When going to another country you always check out the weather online beforehand. In my experience, no matter how much research you do, it is rarely ever like it said it would be when you arrive and you’ve then packed all the wrong kind of clothes. We booked a holiday of a lifetime to Brazil and Argentina two years ago. It was so hot and sunny when we got to Rio that we spent three days sleeping and didn’t leave our room, but when we ventured out it rained for the next two weeks. Story of my life!
We checked out Jozi online and were fully aware that summer is not yet here (starts in October), and that it would be warm during the day and cold at night. It rains a lot in Jozi but only in the summer. As we were moving in September we thought it must be hotting up here already.
No one warned me that my house would be an icebox and I would be sleeping in PJ’s, a hoody and socks! It’s freakin’ freezing overnight here! It’s actually a lot warmer outside during the day, and I am sure that we will be grateful for the cool house in the height of summer. I’m dreading how cold it must be in July though! Brrrrrrr
Whilst 15 degrees in the UK is not actually that cold when you have central heating and insulation to keep you warm, here it is a different kettle of fish. My house here has no heating or wall/loft insulation. It is uncarpeted, and is made of stone and corrugated iron. There is a breeze blowing through the frames of the doors and windows as they do not meet their frame properly. This is the norm for houses in hot countries. There is only two months of colder weather here, so hopefully after this month we will not have these worries again for ten months!
Summer in Joburg is usually marked by a huge storm, and the short bursts of rain that we read about online could in fact be seven days of non-stop rain. This was not in the brochure!!!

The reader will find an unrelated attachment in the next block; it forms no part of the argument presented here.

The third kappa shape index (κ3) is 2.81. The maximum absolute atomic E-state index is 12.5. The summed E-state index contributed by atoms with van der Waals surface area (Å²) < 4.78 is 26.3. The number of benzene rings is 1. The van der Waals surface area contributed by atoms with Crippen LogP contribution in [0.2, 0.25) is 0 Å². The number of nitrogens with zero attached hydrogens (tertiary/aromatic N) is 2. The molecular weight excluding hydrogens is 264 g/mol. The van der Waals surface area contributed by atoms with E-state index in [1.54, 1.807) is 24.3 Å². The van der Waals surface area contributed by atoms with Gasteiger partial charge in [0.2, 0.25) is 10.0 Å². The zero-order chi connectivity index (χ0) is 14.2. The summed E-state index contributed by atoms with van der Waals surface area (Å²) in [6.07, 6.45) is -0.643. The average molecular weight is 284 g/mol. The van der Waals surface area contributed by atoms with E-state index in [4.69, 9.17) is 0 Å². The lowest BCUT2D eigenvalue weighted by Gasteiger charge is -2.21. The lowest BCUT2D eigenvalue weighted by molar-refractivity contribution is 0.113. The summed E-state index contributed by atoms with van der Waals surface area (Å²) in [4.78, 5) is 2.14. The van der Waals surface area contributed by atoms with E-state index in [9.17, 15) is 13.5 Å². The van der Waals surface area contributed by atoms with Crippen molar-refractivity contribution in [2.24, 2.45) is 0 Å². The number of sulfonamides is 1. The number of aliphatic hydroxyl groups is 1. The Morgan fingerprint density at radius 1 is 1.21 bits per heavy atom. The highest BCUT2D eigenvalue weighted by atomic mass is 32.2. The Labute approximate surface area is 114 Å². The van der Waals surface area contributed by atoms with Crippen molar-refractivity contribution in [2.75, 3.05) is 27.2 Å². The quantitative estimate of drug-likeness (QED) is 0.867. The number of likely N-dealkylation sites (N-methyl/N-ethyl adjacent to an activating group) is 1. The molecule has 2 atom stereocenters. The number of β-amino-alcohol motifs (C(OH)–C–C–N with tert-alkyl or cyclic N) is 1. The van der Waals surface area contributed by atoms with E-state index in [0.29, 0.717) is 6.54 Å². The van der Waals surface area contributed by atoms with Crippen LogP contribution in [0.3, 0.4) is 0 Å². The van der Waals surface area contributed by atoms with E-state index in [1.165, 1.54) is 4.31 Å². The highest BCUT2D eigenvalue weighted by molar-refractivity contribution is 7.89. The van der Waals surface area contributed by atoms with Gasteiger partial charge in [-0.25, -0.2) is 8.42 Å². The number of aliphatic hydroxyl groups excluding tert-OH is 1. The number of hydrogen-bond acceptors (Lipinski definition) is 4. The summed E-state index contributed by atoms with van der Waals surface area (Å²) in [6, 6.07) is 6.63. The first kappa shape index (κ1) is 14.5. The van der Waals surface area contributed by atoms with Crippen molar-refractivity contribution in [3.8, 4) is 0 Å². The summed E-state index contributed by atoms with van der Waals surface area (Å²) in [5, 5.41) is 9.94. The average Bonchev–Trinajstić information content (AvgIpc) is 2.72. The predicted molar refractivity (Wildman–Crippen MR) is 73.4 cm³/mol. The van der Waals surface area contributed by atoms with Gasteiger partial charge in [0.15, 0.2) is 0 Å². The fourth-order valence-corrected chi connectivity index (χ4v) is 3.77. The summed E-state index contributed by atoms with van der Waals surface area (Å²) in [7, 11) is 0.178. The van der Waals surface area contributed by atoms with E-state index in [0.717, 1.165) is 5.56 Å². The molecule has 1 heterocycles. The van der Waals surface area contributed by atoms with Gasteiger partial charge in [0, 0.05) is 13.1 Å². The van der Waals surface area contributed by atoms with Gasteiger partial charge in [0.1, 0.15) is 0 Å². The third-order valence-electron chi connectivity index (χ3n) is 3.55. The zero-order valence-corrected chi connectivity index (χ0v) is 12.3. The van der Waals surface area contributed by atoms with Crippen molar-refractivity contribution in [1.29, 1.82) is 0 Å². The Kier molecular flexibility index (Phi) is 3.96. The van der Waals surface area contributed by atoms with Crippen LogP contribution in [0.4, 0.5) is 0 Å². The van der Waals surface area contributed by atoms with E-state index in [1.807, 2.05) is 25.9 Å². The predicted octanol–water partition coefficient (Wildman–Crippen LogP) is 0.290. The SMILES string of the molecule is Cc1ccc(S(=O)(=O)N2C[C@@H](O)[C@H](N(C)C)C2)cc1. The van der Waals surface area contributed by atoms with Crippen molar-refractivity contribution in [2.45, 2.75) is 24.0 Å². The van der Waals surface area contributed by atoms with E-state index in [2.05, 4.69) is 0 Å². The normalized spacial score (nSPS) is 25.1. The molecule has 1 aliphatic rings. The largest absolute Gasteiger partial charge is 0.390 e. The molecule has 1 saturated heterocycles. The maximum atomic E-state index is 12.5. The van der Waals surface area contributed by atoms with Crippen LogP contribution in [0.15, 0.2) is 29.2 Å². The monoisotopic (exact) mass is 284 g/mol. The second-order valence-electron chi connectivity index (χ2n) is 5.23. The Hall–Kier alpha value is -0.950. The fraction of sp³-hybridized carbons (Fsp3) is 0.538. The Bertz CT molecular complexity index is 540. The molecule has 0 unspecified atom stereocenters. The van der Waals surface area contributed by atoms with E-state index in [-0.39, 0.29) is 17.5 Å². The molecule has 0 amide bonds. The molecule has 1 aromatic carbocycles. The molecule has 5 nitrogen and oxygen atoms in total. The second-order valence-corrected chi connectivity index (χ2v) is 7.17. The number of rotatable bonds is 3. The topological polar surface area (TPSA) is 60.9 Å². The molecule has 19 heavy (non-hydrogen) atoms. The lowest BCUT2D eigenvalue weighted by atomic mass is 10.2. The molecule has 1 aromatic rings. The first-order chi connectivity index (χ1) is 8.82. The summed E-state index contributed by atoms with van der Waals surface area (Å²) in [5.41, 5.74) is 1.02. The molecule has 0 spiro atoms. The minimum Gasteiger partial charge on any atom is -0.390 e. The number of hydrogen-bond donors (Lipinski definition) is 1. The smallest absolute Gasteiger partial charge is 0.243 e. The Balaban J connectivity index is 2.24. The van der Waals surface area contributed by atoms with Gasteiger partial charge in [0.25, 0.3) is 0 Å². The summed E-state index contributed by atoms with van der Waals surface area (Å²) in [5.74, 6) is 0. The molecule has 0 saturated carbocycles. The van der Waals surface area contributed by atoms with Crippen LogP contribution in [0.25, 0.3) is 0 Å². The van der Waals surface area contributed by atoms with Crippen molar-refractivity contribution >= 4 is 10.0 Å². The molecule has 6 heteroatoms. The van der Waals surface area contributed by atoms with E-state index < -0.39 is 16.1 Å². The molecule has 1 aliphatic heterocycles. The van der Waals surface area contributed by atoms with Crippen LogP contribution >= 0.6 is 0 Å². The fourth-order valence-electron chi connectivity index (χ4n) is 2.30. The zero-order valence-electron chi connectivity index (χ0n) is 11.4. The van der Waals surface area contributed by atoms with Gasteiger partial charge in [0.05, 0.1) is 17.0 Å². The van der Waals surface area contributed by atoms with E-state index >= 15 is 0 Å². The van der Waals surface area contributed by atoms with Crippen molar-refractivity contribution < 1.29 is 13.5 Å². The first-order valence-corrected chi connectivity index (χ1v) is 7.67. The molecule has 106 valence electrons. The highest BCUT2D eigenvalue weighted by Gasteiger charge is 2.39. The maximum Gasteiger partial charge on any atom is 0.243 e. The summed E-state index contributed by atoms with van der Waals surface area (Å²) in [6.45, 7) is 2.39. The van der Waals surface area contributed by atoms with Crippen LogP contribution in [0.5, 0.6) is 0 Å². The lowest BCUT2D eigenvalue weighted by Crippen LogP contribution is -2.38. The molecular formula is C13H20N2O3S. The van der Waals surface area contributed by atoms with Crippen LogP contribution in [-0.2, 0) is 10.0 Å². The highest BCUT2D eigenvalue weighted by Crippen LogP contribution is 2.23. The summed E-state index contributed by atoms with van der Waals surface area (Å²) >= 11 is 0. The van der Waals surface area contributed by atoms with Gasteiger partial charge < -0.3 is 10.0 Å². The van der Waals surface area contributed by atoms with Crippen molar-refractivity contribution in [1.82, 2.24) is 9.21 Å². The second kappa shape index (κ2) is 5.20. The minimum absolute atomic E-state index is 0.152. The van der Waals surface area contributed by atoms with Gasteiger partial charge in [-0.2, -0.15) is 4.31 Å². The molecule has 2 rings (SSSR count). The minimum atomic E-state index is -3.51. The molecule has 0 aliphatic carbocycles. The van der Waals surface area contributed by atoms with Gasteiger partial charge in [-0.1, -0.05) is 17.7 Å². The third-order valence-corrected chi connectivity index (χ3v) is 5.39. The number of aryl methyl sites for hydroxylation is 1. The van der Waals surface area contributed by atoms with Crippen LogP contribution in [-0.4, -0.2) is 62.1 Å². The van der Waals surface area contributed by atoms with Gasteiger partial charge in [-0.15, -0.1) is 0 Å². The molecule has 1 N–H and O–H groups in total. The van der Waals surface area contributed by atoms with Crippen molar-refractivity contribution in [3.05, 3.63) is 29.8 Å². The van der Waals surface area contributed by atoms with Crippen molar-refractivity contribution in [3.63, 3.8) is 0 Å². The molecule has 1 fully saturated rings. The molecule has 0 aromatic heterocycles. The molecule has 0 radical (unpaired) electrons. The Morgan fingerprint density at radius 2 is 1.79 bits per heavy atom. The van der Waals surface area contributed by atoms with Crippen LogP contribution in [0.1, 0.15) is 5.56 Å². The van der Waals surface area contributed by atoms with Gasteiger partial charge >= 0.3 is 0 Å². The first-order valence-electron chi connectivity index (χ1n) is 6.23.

No one could have prepared me (or the cats) for the reality of that first rain though. On October 1st summer arrived with the biggest bang you could ever imagine. Rob was at the pub watching the World Cup highlights (we still do not have cable TV!) and the Heaven’s opened. It was pitch black outside so you couldn’t see anything until the lightning lit
everything up. Sheet and fork lightning for hours! In the UK, the thunder and lightning are usually quite spaced out and far away, but this was directly on top of us, and the sky was flashing bright every few seconds. The sound of the thunder actually made the walls shake, and the torrential rain hitting our metal roof was insane. The poor cats spent most of the night under the bed. It was so scary that I was about to call Rob to tell him to come home, just as he turned up soaking wet and marvelling at the weather. It was apocalyptic!
There was even a tornado the same weekend in Duduza, which is only 60km (38 miles) from Melville. I did not know that Africa had tornadoes!
I have since been warned to ensure that all of my electrical appliances are unplugged during these storms so they do not get fried. Yikes!
Generally though it is warm during the day when you are in the sun – sometimes really hot. I have a small tan developing from supervising the cats out in the garden until they find their bearings (see previous post).
I’m blogging from my bed right now as it is too cold to go in the living room until it warms up a bit outside. I’m also not regretting sending all of my winter clothes over here, rather than storing them in the UK. These ski socks have come in handy!! Please hurry up summer!!!